All Your Flu Questions Answered Here

Just when us moms get the hang of the back to school routine, it’s THAT time. You know… That time to think about how to keep everyone healthy – especially against the flu. It can be difficult and can seem a little overwhelming to keep it all straight: when is the vaccine available, and when is the best time to get it, which type do you get – shot or mist – and how long until it takes effect. Thankfully, our sponsors at Next Level Urgent Care have answers from their team of physicians who are ready and waiting to protect you against the flu…and if someone in your family happens to catch it, they are there to treat you quickly and effectively too!

Flu Questions

How can you tell the difference between the common cold and the flu?

Flu symptoms include fever, cough, sore throat, runny or stuffy nose, body aches, headache, chills, and fatigue. It can sometimes be very hard to tell the difference between flu and colds although cold symptoms are generally much less severe. We use the rapid flu test at the office to differentiate between the two viruses.

If you or a member of your family have any of the above symptoms and are unsure if it’s the flu, stop by Next Level Urgent Care any day of the week, even after hours {yes, they’re open 7 days a week from 9am to 9pm!}. It takes just minutes to run a rapid flu test. Wait times are usually low, but you can download the App  so you don’t have to wait AT ALL. Or, if you are not sure whether you need to be seen in person, you can always call Next Level’s Call Ahead Care Line, and speak confidentially to one of their nurses.


Why do we need to get vaccinated every year?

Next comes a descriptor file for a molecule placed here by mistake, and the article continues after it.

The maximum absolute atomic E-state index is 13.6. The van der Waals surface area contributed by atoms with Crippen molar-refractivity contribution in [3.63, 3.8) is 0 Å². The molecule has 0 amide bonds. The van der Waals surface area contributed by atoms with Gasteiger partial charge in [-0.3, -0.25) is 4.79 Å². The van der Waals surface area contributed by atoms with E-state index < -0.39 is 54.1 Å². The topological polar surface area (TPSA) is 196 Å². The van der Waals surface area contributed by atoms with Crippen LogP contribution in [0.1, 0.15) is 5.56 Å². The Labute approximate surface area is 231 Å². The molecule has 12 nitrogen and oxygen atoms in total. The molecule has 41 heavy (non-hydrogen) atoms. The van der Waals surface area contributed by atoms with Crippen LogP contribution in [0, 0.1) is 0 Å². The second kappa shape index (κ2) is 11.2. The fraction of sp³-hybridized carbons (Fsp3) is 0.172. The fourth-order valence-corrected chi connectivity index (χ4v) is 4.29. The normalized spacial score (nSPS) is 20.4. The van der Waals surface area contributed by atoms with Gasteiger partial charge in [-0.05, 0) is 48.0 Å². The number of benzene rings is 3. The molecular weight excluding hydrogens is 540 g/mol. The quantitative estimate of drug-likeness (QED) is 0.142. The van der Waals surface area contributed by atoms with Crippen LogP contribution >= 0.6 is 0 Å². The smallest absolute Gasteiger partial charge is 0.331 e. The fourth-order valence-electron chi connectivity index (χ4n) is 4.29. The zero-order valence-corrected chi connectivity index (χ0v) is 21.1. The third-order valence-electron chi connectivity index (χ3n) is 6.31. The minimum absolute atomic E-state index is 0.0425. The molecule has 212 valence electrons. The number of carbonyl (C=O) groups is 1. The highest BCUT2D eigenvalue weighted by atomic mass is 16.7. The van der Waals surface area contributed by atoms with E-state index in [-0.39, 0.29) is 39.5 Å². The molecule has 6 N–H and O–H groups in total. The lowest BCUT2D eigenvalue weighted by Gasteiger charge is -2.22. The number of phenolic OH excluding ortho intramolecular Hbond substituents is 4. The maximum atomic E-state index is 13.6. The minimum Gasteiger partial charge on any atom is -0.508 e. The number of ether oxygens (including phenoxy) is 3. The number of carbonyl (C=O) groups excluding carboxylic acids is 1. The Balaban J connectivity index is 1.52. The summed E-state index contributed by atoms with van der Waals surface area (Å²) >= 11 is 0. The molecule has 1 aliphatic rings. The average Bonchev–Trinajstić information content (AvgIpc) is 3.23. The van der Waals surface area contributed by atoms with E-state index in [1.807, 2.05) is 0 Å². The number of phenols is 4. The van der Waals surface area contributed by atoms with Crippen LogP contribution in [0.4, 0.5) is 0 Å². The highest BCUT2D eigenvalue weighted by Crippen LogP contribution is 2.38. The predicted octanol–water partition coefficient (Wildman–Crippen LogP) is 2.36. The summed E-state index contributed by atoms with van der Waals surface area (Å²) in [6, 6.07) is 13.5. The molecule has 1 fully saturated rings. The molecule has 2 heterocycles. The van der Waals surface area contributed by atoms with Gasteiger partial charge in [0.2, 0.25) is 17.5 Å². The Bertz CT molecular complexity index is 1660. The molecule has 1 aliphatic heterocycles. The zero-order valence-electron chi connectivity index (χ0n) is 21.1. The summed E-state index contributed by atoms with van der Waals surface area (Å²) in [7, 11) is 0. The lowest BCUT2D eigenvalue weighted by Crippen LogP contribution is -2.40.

Our immune response to the vaccine declines over time so in order to be sure you are immune for the season, it is good to get vaccinated at the beginning of the new season.

Even more importantly, the predominant strain of virus changes every year so every year the flu vaccine is a different formulation designed to be effective against the most likely strain for that year.

When should we get vaccinations?

The flu season generally starts in October and runs until May. The CDC doesn’t release the quadrivalent vaccine until September, so shoot for getting your family vaccinated during the months of September or early October. Keep in mind that it takes 2 weeks for antibodies to develop to protect you from the flu so plan ahead and act fast.

What’s the difference between the quadrivalent and trivalent vaccine?

These are a couple of big and confusing words that you might hear about the different flu vaccines. Vaccines that protect against 3 viruses are called trivalent :: influenza A {H1N1} viruses, influenza A {H3N2} viruses, and influenza B viruses. The Quadrivalent vaccine protects against an additional influenza B virus strain.

Once I get the flu shot, how long before I am immune to the flu?

Great question! It takes 2 weeks for antibodies to develop that protect you against the flu so don’t wait until everyone around you starts getting the flu to get the vaccination. Children between 6 months and 8 years old may need two doses of the vaccine for it to be effective.  If your provider feels your child needs the two doses, those doses should be given 4 weeks apart.

If I get vaccinated, can I still get the flu?

Unfortunately, because the predominant virus strain can be tricky to predict, sometimes the vaccine doesn’t end up covering the type of flu that is most prevalent. In fact, last year, the vaccine was only 18% effective. That was a really bad year. In general, it is about 60% effective.

The vaccine is subject to other variables such as ::

  • The amount of time between vaccination and exposure to the virus.  A person can get the flu if he/she is exposed shortly before or after he/she is vaccinated {before one becomes immune}.
  • Age and health status.  The flu vaccine works best for young healthy people with good immune systems. If you don’t mount an immune response to the vaccine, then you will not be immune to the virus. So the very old and the very young are at risk for getting the flu despite being vaccinated.

If I think I have the flu, is it worth coming in to be tested?

Yes, because if identified early enough {which is especially critical for those at high risk of developing complications like pneumonia} we give one of the antivirals, most commonly Tamiflu or Relenza. These medications may also help shorten the duration symptoms in otherwise healthy people if taken in the first 48 hours of symptom onset.

My child has the flu. Can he or she go to back to school or day care?